Xiang was saddened yet understanding. “Oh dear, I hope this doesn’t mean we won’t get to work together any more. I can see why you want to go back to Mars and I’ll make sure it happens. We need to view this as humanity cooperating with the Rabo through the Symbiants. We all stand to gain.” Alex 2 assured him that the only dependence for working together was the frequency of Mars shuttles. Xiang acknowledged that the ball was in his court.


  The examination of the fossilised Rabo caused a difference of opinion. As chief human medical presence Sophia Scillacci, wanted to have first shot. Pascal 2 made the point that replication with the amorphous form would not be possible on something which has been deceased for least 2.8 million years, but contact through the powder to his own structure could yield valuable data. This may be compromised if too much dissection took place first. Carvalho was approached and he could not help thinking back to the replication of Alex Redgrave’s fresh corpse, which proved he was innocent of any involvement in his death.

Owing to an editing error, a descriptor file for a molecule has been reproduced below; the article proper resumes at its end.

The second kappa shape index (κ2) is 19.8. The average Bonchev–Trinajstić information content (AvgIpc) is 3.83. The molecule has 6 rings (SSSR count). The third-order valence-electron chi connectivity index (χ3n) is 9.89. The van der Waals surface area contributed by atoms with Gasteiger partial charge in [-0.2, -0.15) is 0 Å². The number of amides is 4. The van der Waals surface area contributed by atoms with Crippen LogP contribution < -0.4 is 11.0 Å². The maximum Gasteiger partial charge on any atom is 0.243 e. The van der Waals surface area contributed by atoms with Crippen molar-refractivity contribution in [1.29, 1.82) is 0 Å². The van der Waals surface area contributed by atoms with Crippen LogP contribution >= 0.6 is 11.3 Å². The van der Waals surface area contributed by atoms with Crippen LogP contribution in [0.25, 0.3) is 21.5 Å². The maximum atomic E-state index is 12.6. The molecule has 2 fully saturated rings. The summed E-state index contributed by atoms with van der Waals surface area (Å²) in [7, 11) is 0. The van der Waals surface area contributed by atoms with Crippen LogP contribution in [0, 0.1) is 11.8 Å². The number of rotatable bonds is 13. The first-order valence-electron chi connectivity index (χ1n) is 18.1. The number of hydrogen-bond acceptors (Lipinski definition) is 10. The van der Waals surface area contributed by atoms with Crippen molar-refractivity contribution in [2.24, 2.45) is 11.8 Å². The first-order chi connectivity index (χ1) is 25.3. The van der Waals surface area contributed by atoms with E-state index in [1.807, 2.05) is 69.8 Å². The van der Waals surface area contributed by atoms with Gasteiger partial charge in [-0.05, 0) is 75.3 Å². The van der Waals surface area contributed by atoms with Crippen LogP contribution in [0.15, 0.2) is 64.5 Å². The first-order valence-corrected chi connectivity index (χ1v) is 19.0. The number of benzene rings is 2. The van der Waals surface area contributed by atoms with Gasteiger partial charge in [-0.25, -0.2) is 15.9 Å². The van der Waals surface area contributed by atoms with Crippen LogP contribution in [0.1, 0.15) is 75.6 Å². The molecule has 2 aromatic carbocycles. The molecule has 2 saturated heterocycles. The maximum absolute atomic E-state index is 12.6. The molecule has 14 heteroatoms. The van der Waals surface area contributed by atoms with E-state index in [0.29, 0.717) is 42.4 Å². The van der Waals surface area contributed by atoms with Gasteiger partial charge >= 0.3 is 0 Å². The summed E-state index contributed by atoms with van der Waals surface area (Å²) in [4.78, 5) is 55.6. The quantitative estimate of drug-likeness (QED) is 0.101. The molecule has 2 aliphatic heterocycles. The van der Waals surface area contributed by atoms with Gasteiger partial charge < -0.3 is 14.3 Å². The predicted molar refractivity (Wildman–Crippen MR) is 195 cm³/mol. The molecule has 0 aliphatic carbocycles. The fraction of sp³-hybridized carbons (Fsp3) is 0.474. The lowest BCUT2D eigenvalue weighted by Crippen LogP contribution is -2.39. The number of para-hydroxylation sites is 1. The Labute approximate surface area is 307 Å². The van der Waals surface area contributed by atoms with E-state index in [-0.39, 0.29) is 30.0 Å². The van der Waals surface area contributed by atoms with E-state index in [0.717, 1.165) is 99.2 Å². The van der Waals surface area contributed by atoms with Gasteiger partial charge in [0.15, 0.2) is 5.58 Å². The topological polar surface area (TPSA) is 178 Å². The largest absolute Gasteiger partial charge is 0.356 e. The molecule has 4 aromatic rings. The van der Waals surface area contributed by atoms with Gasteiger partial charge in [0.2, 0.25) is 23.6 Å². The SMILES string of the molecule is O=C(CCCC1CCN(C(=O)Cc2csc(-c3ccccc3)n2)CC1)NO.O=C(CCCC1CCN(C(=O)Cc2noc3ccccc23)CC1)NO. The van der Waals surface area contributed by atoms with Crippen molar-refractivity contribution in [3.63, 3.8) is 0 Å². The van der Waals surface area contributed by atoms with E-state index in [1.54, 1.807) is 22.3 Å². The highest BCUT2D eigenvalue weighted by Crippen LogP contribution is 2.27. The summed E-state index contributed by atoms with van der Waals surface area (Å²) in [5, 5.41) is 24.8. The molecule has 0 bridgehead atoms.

Scillacci complained. “The compromise can go both ways Commander. We don’t know that this replication attempt leaves the subject unaltered. Perhaps Pascal 2 should explain in more detail what problems I might cause.”

  “So let me get this right – you think Pascal 2 may affect your information recovery but he has to give evidence of the reverse. I believe we should resolve this sensibly, both of you having a cursory examination and then a more in depth one. I think Pascal 2 should go first in a very small area and you follow, then if all is ok you take your second shot before handing the reins back to him.”